EMPLOYERS in York should pay the
so-called Living Wage to tackle poverty and unfairness in the city,
the York Fairness Commission has recommended.
The commission, established last year
to "promote greater fairness and reduced inequality in York",
published its final report on Thursday of last week. The Living
Wage is the first of seven recommendations.
The Archbishop of York, Dr Sentamu,
said: "We need to ensure that every effort is made to protect the
poor and vulnerable at a time when national cuts make unenviable
local decisions unavoidable. . . People should be paid a fair wage
for a fair day's work - anything else is unjust."
The commission reports that York is
one of the most equal cities in England, and has a relatively small
gap between the groups of people on the highest and lowest incomes.
Nevertheless, about 13,000 residents live in one of the most
deprived 20 per cent of places in the country.
The Living Wage is set at £8.30 in
London and £7.20 for the rest of the country (by Loughborough
University's Centre for Research in Social Policy). It is above the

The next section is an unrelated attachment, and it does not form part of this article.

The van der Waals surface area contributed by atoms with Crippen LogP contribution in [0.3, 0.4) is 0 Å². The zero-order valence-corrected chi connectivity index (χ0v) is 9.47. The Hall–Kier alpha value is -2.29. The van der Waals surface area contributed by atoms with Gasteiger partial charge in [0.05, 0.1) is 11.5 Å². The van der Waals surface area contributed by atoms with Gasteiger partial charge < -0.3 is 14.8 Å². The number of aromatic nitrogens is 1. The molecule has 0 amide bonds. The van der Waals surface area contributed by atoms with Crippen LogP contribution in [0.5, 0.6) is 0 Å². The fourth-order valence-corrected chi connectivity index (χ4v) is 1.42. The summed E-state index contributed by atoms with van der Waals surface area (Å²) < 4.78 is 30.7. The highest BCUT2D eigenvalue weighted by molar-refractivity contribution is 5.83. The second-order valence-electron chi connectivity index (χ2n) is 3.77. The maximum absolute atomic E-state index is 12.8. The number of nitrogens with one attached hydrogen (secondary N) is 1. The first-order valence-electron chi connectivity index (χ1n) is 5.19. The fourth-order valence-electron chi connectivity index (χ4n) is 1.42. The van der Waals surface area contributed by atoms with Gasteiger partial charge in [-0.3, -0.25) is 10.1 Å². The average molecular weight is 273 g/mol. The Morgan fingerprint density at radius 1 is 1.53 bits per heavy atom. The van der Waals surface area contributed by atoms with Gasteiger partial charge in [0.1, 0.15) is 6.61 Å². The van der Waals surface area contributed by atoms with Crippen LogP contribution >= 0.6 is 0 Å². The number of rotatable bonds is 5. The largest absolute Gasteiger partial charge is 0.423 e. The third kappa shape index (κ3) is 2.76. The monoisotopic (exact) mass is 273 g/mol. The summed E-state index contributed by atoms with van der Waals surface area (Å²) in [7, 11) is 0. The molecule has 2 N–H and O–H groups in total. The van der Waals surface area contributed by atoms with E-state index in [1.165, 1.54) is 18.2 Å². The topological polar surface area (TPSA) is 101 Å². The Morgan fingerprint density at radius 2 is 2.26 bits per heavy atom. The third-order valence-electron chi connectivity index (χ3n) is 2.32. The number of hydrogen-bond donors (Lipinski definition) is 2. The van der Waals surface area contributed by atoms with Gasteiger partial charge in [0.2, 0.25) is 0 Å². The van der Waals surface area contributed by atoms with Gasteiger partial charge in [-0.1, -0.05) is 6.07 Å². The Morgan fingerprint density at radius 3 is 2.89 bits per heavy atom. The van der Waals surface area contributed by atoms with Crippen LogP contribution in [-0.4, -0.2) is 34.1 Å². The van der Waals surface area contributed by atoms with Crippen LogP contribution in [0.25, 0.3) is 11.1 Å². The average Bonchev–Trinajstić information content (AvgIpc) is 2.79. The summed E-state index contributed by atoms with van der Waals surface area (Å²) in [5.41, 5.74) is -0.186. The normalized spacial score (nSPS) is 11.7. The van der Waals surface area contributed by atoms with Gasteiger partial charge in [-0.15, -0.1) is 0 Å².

National Minimum Wage of £6.08. The report recommended that the
City of York Council become a "role model" for the policy, and
influence its own providers to take it up while promoting it across
The Living Wage Campaign was launched
by London Citizens in 2001. It was described as "an idea whose time
has come" by the present Prime Minister in 2010. More than 100
employers have been accredited, including KPMG, Barclays, the
Olympic Delivery Authority, and the Greater London Authority.
Other recommendations from the York
Fairness Commission for the City of York Council include delivering
an "inclusive approach to economic development", which tackles
worklessness, and addressing housing problems by releasing land
owned by the public sector and setting "stretching yet realistic
targets" for affordable housing.